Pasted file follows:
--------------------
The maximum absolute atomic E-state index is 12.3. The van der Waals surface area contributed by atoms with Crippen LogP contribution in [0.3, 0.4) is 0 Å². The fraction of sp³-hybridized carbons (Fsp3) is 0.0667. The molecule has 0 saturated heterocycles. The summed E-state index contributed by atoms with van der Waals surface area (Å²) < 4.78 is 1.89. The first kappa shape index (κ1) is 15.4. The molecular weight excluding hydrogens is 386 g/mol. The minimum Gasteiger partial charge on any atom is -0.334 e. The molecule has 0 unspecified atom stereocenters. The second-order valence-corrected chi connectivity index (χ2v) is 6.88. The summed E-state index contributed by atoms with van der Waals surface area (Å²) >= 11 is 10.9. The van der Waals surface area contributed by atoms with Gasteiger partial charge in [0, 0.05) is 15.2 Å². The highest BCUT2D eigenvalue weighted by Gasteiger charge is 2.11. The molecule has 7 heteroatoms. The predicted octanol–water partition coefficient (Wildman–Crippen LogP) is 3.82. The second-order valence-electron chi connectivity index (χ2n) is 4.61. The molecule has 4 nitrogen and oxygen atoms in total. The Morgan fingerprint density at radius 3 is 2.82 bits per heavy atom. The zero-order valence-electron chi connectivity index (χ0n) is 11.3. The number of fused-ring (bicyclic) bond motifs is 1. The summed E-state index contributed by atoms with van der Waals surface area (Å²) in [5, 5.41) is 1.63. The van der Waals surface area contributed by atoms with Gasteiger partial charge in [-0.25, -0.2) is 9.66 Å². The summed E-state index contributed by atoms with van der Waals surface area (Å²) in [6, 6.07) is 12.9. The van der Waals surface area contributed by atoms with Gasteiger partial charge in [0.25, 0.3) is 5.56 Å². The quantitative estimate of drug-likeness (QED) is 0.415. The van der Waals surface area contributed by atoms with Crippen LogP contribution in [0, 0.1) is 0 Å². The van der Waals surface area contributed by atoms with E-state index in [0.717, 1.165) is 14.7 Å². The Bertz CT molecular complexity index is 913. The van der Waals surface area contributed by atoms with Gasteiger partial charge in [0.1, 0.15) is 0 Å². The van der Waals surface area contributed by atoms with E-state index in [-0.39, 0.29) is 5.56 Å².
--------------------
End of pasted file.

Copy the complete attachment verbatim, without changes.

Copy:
The maximum absolute atomic E-state index is 12.3. The van der Waals surface area contributed by atoms with Crippen LogP contribution in [0.3, 0.4) is 0 Å². The fraction of sp³-hybridized carbons (Fsp3) is 0.0667. The molecule has 0 saturated heterocycles. The summed E-state index contributed by atoms with van der Waals surface area (Å²) < 4.78 is 1.89. The first kappa shape index (κ1) is 15.4. The molecular weight excluding hydrogens is 386 g/mol. The minimum Gasteiger partial charge on any atom is -0.334 e. The molecule has 0 unspecified atom stereocenters. The second-order valence-corrected chi connectivity index (χ2v) is 6.88. The summed E-state index contributed by atoms with van der Waals surface area (Å²) >= 11 is 10.9. The van der Waals surface area contributed by atoms with Gasteiger partial charge in [0, 0.05) is 15.2 Å². The highest BCUT2D eigenvalue weighted by Gasteiger charge is 2.11. The molecule has 7 heteroatoms. The predicted octanol–water partition coefficient (Wildman–Crippen LogP) is 3.82. The second-order valence-electron chi connectivity index (χ2n) is 4.61. The molecule has 4 nitrogen and oxygen atoms in total. The Morgan fingerprint density at radius 3 is 2.82 bits per heavy atom. The zero-order valence-electron chi connectivity index (χ0n) is 11.3. The number of fused-ring (bicyclic) bond motifs is 1. The summed E-state index contributed by atoms with van der Waals surface area (Å²) in [5, 5.41) is 1.63. The van der Waals surface area contributed by atoms with Gasteiger partial charge in [-0.25, -0.2) is 9.66 Å². The summed E-state index contributed by atoms with van der Waals surface area (Å²) in [6, 6.07) is 12.9. The van der Waals surface area contributed by atoms with Gasteiger partial charge in [0.25, 0.3) is 5.56 Å². The quantitative estimate of drug-likeness (QED) is 0.415. The van der Waals surface area contributed by atoms with Crippen LogP contribution in [0, 0.1) is 0 Å². The van der Waals surface area contributed by atoms with E-state index in [0.717, 1.165) is 14.7 Å². The Bertz CT molecular complexity index is 913. The van der Waals surface area contributed by atoms with Gasteiger partial charge in [0.1, 0.15) is 0 Å². The van der Waals surface area contributed by atoms with E-state index in [-0.39, 0.29) is 5.56 Å².